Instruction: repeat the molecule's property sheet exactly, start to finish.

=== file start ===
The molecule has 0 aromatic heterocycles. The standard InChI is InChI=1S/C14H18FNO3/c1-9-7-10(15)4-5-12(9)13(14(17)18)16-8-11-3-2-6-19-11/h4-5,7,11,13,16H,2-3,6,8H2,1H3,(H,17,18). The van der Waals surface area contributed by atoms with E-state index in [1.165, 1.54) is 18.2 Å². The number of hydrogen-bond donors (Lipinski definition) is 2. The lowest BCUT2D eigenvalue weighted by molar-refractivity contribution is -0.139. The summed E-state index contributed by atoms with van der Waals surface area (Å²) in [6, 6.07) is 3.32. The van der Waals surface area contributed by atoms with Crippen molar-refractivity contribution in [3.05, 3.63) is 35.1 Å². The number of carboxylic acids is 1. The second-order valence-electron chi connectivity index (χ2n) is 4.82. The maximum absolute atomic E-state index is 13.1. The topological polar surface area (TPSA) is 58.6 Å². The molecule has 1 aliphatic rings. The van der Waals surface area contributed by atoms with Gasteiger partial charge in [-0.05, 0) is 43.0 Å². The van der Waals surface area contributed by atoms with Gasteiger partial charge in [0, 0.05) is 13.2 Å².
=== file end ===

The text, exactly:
The molecule has 0 aromatic heterocycles. The standard InChI is InChI=1S/C14H18FNO3/c1-9-7-10(15)4-5-12(9)13(14(17)18)16-8-11-3-2-6-19-11/h4-5,7,11,13,16H,2-3,6,8H2,1H3,(H,17,18). The van der Waals surface area contributed by atoms with E-state index in [1.165, 1.54) is 18.2 Å². The number of hydrogen-bond donors (Lipinski definition) is 2. The lowest BCUT2D eigenvalue weighted by molar-refractivity contribution is -0.139. The summed E-state index contributed by atoms with van der Waals surface area (Å²) in [6, 6.07) is 3.32. The van der Waals surface area contributed by atoms with Crippen molar-refractivity contribution in [3.05, 3.63) is 35.1 Å². The number of carboxylic acids is 1. The second-order valence-electron chi connectivity index (χ2n) is 4.82. The maximum absolute atomic E-state index is 13.1. The topological polar surface area (TPSA) is 58.6 Å². The molecule has 1 aliphatic rings. The van der Waals surface area contributed by atoms with Gasteiger partial charge in [-0.05, 0) is 43.0 Å². The van der Waals surface area contributed by atoms with Gasteiger partial charge in [0, 0.05) is 13.2 Å².